Formatted in ‘life and times’ perspective, the biography is both a tribute to this greatest Indian and an intellectual account of his ideas and deeds that he undertook in a specific historical context of British colonialism. I owe a debt of gratitude to my family, my peers, my teachers and those who interacted with me when I had an opportunity to speak on Gandhi. I am thankful to my colleagues in the South Asian Studies Programme of National University Singapore, especially Professor Peter Reeves for his personal care and intellectual support during my stay in the campus. In the completion of this work, Dr Ian Copland of Mohash University, Melbourne, had a very significant role, which he played more as a true friend in the Down-Under and less as a sponsor. I fondly remember Professor Ronald Terchek for having kindled my sustained interest in Gandhi and ahimsa. Professor Bob Frykenberg contributed immensely to this project by providing relevant inputs as and when I had asked for. My colleague in the University of Hull (England), Professor Bhikhu Parekh remains a constant source of inspiration to my intellectual feat. Without Dipakda’s uncritical support in my fight against those distorting the system for narrow personal gains, it would not have been possible for me to remain Gandhian in my response. Subratada and Dipa Boudi made my regular trip to their home in CR Park most interesting not only because they provided ‘food for thought’ but also for their fulfilling company.

I thankfully remember my students and my family. Sanchita contributes to my tenacity by expressing doubts in my ability to handle our children, Barbie and Pablo, and my academic works simultaneously. Barbie and Pablo have sustained my interests in creativity by their constant engagement in activities that are not stereotypical and hence require innovations while gauging their nature and impact. By her frugal lifestyle, my mother makes me believe in the natural beauty of simple life long before I was drawn to Mahatma’s philosophy of life. My Calcutta-based sisters provide resources for life in circumstances, which are not exactly conducive for academic creativity.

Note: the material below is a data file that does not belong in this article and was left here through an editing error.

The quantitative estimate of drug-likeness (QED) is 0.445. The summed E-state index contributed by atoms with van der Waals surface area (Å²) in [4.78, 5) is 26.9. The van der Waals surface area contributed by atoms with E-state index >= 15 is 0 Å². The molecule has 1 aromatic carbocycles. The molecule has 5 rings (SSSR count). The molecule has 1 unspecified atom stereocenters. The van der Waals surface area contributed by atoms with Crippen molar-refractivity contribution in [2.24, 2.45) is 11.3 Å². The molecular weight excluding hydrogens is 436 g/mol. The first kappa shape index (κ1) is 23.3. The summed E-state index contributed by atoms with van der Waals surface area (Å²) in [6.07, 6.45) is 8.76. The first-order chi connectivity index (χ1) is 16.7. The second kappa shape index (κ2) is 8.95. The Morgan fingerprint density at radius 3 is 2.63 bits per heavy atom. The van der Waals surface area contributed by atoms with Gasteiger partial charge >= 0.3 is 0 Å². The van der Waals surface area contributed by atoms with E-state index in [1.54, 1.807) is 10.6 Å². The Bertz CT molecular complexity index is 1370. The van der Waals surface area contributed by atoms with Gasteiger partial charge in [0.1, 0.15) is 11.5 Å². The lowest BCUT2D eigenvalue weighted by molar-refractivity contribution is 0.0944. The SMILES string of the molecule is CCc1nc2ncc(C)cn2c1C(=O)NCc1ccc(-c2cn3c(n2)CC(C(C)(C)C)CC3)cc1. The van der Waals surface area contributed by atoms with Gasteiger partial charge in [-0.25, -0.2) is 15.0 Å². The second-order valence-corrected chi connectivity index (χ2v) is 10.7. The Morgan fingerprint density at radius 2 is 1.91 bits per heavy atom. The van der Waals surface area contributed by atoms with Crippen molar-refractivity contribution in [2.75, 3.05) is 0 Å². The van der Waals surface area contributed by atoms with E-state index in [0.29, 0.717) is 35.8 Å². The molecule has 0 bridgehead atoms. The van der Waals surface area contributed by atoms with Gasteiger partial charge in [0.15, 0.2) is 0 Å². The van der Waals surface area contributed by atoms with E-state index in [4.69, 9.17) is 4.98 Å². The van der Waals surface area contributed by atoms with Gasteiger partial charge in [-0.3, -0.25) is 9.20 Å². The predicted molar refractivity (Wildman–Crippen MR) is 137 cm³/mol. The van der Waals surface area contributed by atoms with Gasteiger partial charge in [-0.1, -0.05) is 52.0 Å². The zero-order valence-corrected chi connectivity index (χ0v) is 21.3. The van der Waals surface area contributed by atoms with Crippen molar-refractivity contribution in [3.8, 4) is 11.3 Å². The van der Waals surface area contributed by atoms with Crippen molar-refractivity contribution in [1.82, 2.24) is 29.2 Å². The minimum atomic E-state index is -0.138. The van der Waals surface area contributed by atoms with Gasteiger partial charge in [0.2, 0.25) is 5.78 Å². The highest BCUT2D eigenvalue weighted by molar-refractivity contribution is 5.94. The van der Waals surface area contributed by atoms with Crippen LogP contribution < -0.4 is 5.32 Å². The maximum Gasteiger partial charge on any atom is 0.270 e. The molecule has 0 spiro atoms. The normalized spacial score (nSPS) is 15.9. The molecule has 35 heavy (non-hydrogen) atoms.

Finally, I would like to remember those individuals pretending to be my friends when the cloud disappears and blue sky is visible with an earnest request to avoid indulging in hara-kiri for narrow personal gains. We survive if we appreciate academic excellence regardless of creed, colour and clan. We ruin ourselves if we do otherwise.

Back of the Book

‘The last two years of Gandhi’s life were most significant for India’s freedom struggle, The 1946 communal riots in Calcutta and Noakhali convinced the leading Congress stalwarts, including Nehru and Patel, of the need for Partition despite the fact that none of them endorsed the two-nation theory. What is also striking is the conspicuous absence of Gandhi in the final negotiation for the transfer of power. Gandhi had no alternative; it seems , but to accept the decision of other younger leaders, Was Gandhi strategic in his response for was he persuaded by the arguments made in favour of Partition, one wonders. The doubt persists because the Mahatma was never at ease with the idea of Pakistan, Jinnah’s separate Muslim state. In his prayer meeting in June 1947, he argued, “Pakistan is a bad thing

What is there to rejoice over it? Our country has been divided. What is there in it to celebrate…our land has been divided; does it mean that we should divide our hearts? How can the people of a country become two people? India can have only one people.”


Introduction 1
1 Articulation of a New Ideology: Gandhi, Satyagraha and Ahimsa 40
2 The Rise of Gandhi as a Pan-Indian Leader: The Non-Cooperation and Civil Disobedience Movements 81
3 Do or Die: Gandhi’s Articulation of Freedom 125
4 The Mahatma and the Masses 188
5 Gandhi and his Colleagues: Rabindranath Tagore and B.R. Ambedkar 235
6 The Mahatma and the Marginal Gandhi 277
Conclusion 296
Glossary 314
Bibliography 316
Index 323